According to Harding et al. (2017), seasonal variations may be a cause of an MS relapse. Studies previously done have been on a smaller scale in other countries. These studies are longitudinal as a researcher cannot test a theory based on a short time period. Most relapses occur in the summer time when it is hot outside and there is more exposure to UV rays. In fact, some people have died due to the heat and not being able to get to shade while dehydrated. The majority of persons living above the equator are more susceptible to a relapse because of the varying, harsher weather conditions. A part of the seasonal theory is the use of vitamin D supplements improving the odds of not having a relapse. Studies have shown the before and after effects of vitamin D in MS patients in Germany. The study concluded that vitamin D given in the months of January-March, there were more relapses than in the months of October-December where there is less Ultra violet-B (UVB) radiation (Behav, 2017). There are more studies to come in regard to seasonal variation and the effects of an MS relapse.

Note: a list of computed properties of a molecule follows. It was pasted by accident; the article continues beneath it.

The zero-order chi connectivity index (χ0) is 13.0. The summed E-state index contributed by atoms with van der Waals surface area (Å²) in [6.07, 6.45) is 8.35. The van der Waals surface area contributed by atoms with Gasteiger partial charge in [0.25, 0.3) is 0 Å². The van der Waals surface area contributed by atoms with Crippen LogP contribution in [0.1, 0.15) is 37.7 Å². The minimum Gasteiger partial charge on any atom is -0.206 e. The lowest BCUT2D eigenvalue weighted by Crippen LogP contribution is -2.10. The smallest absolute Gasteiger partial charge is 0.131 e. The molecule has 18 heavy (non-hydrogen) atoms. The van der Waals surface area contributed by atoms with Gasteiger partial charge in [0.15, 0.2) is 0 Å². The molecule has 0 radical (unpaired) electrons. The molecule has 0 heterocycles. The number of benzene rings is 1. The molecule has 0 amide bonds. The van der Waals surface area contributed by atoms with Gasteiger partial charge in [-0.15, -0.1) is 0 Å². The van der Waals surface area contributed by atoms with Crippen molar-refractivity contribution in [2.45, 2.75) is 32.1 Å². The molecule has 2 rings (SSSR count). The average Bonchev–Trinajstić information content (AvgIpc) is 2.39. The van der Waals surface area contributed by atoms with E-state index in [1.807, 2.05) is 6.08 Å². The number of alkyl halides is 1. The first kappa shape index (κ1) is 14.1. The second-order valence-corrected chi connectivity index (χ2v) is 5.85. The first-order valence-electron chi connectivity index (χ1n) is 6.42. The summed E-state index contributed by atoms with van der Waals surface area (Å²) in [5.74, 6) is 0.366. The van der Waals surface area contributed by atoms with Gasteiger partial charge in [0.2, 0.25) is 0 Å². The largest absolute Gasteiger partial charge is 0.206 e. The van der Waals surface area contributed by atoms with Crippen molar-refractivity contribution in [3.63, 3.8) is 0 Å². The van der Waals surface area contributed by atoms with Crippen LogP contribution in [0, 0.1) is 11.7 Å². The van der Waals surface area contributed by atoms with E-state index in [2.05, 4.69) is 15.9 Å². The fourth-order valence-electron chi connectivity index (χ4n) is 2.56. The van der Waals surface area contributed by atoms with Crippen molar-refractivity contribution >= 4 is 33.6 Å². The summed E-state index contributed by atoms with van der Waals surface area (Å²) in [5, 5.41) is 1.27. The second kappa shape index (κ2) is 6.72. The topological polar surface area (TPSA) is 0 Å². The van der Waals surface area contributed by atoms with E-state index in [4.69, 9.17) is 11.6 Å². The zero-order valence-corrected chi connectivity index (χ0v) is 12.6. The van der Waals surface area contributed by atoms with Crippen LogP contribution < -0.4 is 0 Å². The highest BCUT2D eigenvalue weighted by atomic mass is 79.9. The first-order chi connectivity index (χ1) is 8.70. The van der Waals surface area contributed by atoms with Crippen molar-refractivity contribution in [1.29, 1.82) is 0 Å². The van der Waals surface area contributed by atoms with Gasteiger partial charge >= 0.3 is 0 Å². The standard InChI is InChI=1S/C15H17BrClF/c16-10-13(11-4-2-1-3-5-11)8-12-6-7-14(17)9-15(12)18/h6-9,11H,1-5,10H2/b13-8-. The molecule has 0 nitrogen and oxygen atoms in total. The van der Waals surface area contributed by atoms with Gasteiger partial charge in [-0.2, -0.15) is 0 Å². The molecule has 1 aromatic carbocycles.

Predisposed Genes and Oxidation
According to a research analysis approved at the University of California, San Francisco (UCSF) there are seventeen MS susceptibility genes genotyped at their laboratory (Mowry., Carey., Blasco., et al., 2013). Also, in their findings “MPHOSPH9, which has unknown function was associated with greater attack severity. One hypothesis regarding its function is that this SNP is associated with reduced expression of the nearby CDK2AP1 gene, a cell cycle regulator” (2013). Genes play an important role of relapses which occur in white people, as this race was the only one in the study.
Another gene theory of MS and relapses is oxidation. This is a recent theory in regards the genetic causes of MS and relapses. Autopsies were used to test this theory and the finding were, “[w]ithin the global multiple sclerosis population, patients dying in the course of acute multiple sclerosis showed more accumulation of oxidized lipids and DNA in the lesions as compared with those dying in the progressive stage of the disease” (Haden., Fischer., Frischer., et al., 2017). The analysis of oxidized DNA shows a link to the damage caused by a relapse.
Infections and Diet